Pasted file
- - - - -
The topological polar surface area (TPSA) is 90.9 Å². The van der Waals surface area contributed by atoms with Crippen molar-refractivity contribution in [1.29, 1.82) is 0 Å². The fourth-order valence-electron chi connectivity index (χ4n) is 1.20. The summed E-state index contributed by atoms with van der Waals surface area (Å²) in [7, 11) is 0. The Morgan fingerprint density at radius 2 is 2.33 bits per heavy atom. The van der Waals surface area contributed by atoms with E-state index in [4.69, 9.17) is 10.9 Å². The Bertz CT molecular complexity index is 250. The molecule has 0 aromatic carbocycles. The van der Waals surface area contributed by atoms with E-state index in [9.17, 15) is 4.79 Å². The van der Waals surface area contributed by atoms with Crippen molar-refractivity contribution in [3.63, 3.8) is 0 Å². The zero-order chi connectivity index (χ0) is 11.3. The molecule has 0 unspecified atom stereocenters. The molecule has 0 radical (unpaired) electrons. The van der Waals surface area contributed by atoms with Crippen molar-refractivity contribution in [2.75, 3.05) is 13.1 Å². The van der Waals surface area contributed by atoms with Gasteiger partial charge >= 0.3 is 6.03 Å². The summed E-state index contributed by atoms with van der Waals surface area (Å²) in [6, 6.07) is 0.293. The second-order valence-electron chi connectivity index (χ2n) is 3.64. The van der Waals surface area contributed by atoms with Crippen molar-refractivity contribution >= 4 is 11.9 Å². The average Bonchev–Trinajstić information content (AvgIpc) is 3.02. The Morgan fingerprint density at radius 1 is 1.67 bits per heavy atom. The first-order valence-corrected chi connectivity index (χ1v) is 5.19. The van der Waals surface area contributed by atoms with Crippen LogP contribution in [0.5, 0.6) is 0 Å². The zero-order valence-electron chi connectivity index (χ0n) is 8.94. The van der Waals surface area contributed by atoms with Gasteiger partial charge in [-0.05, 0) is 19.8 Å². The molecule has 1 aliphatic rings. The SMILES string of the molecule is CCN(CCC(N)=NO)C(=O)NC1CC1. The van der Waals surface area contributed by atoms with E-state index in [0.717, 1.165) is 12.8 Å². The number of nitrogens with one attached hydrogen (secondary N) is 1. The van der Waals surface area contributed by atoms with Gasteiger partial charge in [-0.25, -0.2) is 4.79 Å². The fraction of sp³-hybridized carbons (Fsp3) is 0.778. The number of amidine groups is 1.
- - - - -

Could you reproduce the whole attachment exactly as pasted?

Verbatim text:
The topological polar surface area (TPSA) is 90.9 Å². The van der Waals surface area contributed by atoms with Crippen molar-refractivity contribution in [1.29, 1.82) is 0 Å². The fourth-order valence-electron chi connectivity index (χ4n) is 1.20. The summed E-state index contributed by atoms with van der Waals surface area (Å²) in [7, 11) is 0. The Morgan fingerprint density at radius 2 is 2.33 bits per heavy atom. The van der Waals surface area contributed by atoms with E-state index in [4.69, 9.17) is 10.9 Å². The Bertz CT molecular complexity index is 250. The molecule has 0 aromatic carbocycles. The van der Waals surface area contributed by atoms with E-state index in [9.17, 15) is 4.79 Å². The van der Waals surface area contributed by atoms with Crippen molar-refractivity contribution in [3.63, 3.8) is 0 Å². The zero-order chi connectivity index (χ0) is 11.3. The molecule has 0 unspecified atom stereocenters. The molecule has 0 radical (unpaired) electrons. The van der Waals surface area contributed by atoms with Crippen molar-refractivity contribution in [2.75, 3.05) is 13.1 Å². The van der Waals surface area contributed by atoms with Gasteiger partial charge >= 0.3 is 6.03 Å². The summed E-state index contributed by atoms with van der Waals surface area (Å²) in [6, 6.07) is 0.293. The second-order valence-electron chi connectivity index (χ2n) is 3.64. The van der Waals surface area contributed by atoms with Crippen molar-refractivity contribution >= 4 is 11.9 Å². The average Bonchev–Trinajstić information content (AvgIpc) is 3.02. The Morgan fingerprint density at radius 1 is 1.67 bits per heavy atom. The first-order valence-corrected chi connectivity index (χ1v) is 5.19. The van der Waals surface area contributed by atoms with Crippen LogP contribution in [0.5, 0.6) is 0 Å². The zero-order valence-electron chi connectivity index (χ0n) is 8.94. The van der Waals surface area contributed by atoms with Gasteiger partial charge in [-0.05, 0) is 19.8 Å². The molecule has 1 aliphatic rings. The SMILES string of the molecule is CCN(CCC(N)=NO)C(=O)NC1CC1. The van der Waals surface area contributed by atoms with E-state index in [0.717, 1.165) is 12.8 Å². The number of nitrogens with one attached hydrogen (secondary N) is 1. The van der Waals surface area contributed by atoms with Gasteiger partial charge in [-0.25, -0.2) is 4.79 Å². The fraction of sp³-hybridized carbons (Fsp3) is 0.778. The number of amidine groups is 1.